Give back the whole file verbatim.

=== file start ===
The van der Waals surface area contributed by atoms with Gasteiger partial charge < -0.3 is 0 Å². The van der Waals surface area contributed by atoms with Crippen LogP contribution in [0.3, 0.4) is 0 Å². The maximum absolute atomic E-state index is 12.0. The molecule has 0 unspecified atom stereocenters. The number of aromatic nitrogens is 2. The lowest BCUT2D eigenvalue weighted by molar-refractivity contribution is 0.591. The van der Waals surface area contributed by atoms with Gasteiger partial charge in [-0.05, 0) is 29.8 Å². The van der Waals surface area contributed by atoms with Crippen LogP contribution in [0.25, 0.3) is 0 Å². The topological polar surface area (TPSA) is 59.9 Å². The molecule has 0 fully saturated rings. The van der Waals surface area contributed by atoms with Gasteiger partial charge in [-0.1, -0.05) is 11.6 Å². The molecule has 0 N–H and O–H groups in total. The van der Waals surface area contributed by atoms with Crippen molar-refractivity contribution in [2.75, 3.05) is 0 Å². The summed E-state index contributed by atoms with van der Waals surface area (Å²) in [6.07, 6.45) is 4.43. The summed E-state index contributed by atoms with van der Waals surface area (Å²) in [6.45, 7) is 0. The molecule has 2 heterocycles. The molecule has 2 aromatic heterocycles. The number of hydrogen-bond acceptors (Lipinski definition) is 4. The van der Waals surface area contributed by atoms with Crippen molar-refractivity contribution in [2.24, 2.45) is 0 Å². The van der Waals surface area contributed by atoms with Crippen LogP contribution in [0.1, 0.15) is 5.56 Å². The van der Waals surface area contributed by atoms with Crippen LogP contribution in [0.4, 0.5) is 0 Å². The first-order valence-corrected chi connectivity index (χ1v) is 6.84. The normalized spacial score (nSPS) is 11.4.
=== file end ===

The van der Waals surface area contributed by atoms with Gasteiger partial charge < -0.3 is 0 Å². The van der Waals surface area contributed by atoms with Crippen LogP contribution in [0.3, 0.4) is 0 Å². The maximum absolute atomic E-state index is 12.0. The molecule has 0 unspecified atom stereocenters. The number of aromatic nitrogens is 2. The lowest BCUT2D eigenvalue weighted by molar-refractivity contribution is 0.591. The van der Waals surface area contributed by atoms with Gasteiger partial charge in [-0.05, 0) is 29.8 Å². The van der Waals surface area contributed by atoms with Crippen LogP contribution in [0.25, 0.3) is 0 Å². The topological polar surface area (TPSA) is 59.9 Å². The molecule has 0 fully saturated rings. The van der Waals surface area contributed by atoms with Gasteiger partial charge in [-0.1, -0.05) is 11.6 Å². The molecule has 0 N–H and O–H groups in total. The van der Waals surface area contributed by atoms with Crippen molar-refractivity contribution in [2.75, 3.05) is 0 Å². The summed E-state index contributed by atoms with van der Waals surface area (Å²) in [6.07, 6.45) is 4.43. The summed E-state index contributed by atoms with van der Waals surface area (Å²) in [6.45, 7) is 0. The molecule has 2 heterocycles. The molecule has 2 aromatic heterocycles. The number of hydrogen-bond acceptors (Lipinski definition) is 4. The van der Waals surface area contributed by atoms with Crippen molar-refractivity contribution in [2.24, 2.45) is 0 Å². The van der Waals surface area contributed by atoms with Crippen LogP contribution in [0.1, 0.15) is 5.56 Å². The van der Waals surface area contributed by atoms with Crippen LogP contribution in [0.4, 0.5) is 0 Å². The first-order valence-corrected chi connectivity index (χ1v) is 6.84. The normalized spacial score (nSPS) is 11.4.